Roberto Gallardo: What is need is a core group of folks, that can beat the drum locally, that are trust, and that they can then take the necessary steps to get the community positioned to go down that road.

Christopher Mitchell: When you talk about digital inclusion, I think the image that pops into a lot of our heads is, maybe a family, maybe an older individual who is not very familiar with technology, may have a low income, may be on a fixed income, and it's an issue of literacy, and a device knowledge, and that sort of a thing. Is digital inclusion more than that?

Roberto Gallardo: Yes. I'm glad you asked that question. I consider the term digital inclusion ... I do know that, many times, it is seen as efforts to help those less fortunate, right?

Christopher Mitchell: Mm-hmm, almost charity. Although, I hate that because it's not about charity, it's actually about us all being stronger.

10:19

Roberto Gallardo: It's not. To me, digital inclusion is that, plus ensuring that your Moms-and-Pops can compete in the local digital economy. If you're not being digital inclusive, that means they do not have a basic knowledge of online presence. To me, means aside from the small businesses, and Moms-and-Pops, every worker, do they have the digital skills needed? I think you've seen the Brookings Report, that two thirds of jobs between 2010 and 2016 required medium to high digital skills.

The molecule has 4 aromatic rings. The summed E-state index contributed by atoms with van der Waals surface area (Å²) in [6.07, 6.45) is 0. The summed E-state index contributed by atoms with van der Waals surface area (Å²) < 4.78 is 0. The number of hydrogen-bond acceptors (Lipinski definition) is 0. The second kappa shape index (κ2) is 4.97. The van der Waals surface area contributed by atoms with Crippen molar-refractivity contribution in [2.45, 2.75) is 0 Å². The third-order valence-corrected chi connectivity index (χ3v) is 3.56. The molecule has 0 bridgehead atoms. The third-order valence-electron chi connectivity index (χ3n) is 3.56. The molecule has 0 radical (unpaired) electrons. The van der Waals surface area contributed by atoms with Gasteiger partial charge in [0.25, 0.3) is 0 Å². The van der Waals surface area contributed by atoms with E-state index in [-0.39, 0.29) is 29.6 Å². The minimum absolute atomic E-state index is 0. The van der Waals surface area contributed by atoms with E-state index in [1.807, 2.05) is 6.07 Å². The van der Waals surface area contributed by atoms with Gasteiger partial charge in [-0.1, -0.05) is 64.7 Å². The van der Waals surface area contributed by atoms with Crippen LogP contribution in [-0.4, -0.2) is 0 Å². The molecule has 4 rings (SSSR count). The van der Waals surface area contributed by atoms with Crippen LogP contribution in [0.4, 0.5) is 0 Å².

Roberto Gallardo: Yes, it is the less fortunate, but to me, digital inclusion is broader than that, and it's more of a concept of becoming self-aware that you've got to be digital inclusive in all these fronts, not only the less fortunate, to ensure, then, that your community can transition and prosper in the digital age.

Christopher Mitchell: Right. I think you even extend it to small and local businesses, don't you?

Roberto Gallardo: Correct. Yeah, Moms-and-Pops, they're typically overlooked. That's another economic development rant I'm not going to go over right now. But yes, to me, that's that. Its local government. Are you engaging digitally with your citizens? Do you have that mindset, do you have the capability, are you at that comfort level?

Roberto Gallardo: I had a fantastic project in Nebraska, with three rural communities. We learned so much, Chris. To me, digital inclusion is just the entire ecosystem, and I'm trying to, from a conceptual point of view, embed digital inclusion into traditional community economic strategies.

Christopher Mitchell: So, in terms of how we should fund this, what are the economic benefits to a community, that may be needed to justify putting some money into these efforts?